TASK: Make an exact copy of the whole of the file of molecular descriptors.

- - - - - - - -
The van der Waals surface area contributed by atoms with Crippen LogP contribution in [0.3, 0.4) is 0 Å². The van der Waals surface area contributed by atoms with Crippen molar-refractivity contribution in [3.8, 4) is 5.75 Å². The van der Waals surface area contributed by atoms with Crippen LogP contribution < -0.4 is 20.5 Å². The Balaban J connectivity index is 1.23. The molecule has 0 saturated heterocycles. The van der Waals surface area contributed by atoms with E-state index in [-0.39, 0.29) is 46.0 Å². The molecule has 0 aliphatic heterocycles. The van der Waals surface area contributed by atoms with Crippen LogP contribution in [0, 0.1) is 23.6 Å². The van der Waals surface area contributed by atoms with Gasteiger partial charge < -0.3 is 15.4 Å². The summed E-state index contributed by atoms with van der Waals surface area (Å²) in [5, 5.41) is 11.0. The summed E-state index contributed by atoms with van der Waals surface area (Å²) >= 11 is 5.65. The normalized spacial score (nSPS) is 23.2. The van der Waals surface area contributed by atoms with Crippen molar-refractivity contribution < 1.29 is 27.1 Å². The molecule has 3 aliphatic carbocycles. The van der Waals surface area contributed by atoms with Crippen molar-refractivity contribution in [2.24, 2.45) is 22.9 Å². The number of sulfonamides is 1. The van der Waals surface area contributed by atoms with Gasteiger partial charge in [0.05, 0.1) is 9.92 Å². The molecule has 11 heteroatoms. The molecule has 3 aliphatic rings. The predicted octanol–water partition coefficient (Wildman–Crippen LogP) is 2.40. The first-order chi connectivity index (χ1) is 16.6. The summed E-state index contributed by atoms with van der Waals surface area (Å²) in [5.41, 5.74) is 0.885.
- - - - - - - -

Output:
The van der Waals surface area contributed by atoms with Crippen LogP contribution in [0.3, 0.4) is 0 Å². The van der Waals surface area contributed by atoms with Crippen molar-refractivity contribution in [3.8, 4) is 5.75 Å². The van der Waals surface area contributed by atoms with Crippen LogP contribution < -0.4 is 20.5 Å². The Balaban J connectivity index is 1.23. The molecule has 0 saturated heterocycles. The van der Waals surface area contributed by atoms with E-state index in [-0.39, 0.29) is 46.0 Å². The molecule has 0 aliphatic heterocycles. The van der Waals surface area contributed by atoms with Crippen LogP contribution in [0, 0.1) is 23.6 Å². The van der Waals surface area contributed by atoms with Gasteiger partial charge < -0.3 is 15.4 Å². The summed E-state index contributed by atoms with van der Waals surface area (Å²) in [5, 5.41) is 11.0. The summed E-state index contributed by atoms with van der Waals surface area (Å²) >= 11 is 5.65. The normalized spacial score (nSPS) is 23.2. The van der Waals surface area contributed by atoms with Crippen molar-refractivity contribution < 1.29 is 27.1 Å². The molecule has 3 aliphatic carbocycles. The van der Waals surface area contributed by atoms with Crippen molar-refractivity contribution in [2.24, 2.45) is 22.9 Å². The number of sulfonamides is 1. The van der Waals surface area contributed by atoms with Gasteiger partial charge in [0.05, 0.1) is 9.92 Å². The molecule has 11 heteroatoms. The molecule has 3 aliphatic rings. The predicted octanol–water partition coefficient (Wildman–Crippen LogP) is 2.40. The first-order chi connectivity index (χ1) is 16.6. The summed E-state index contributed by atoms with van der Waals surface area (Å²) in [5.41, 5.74) is 0.885.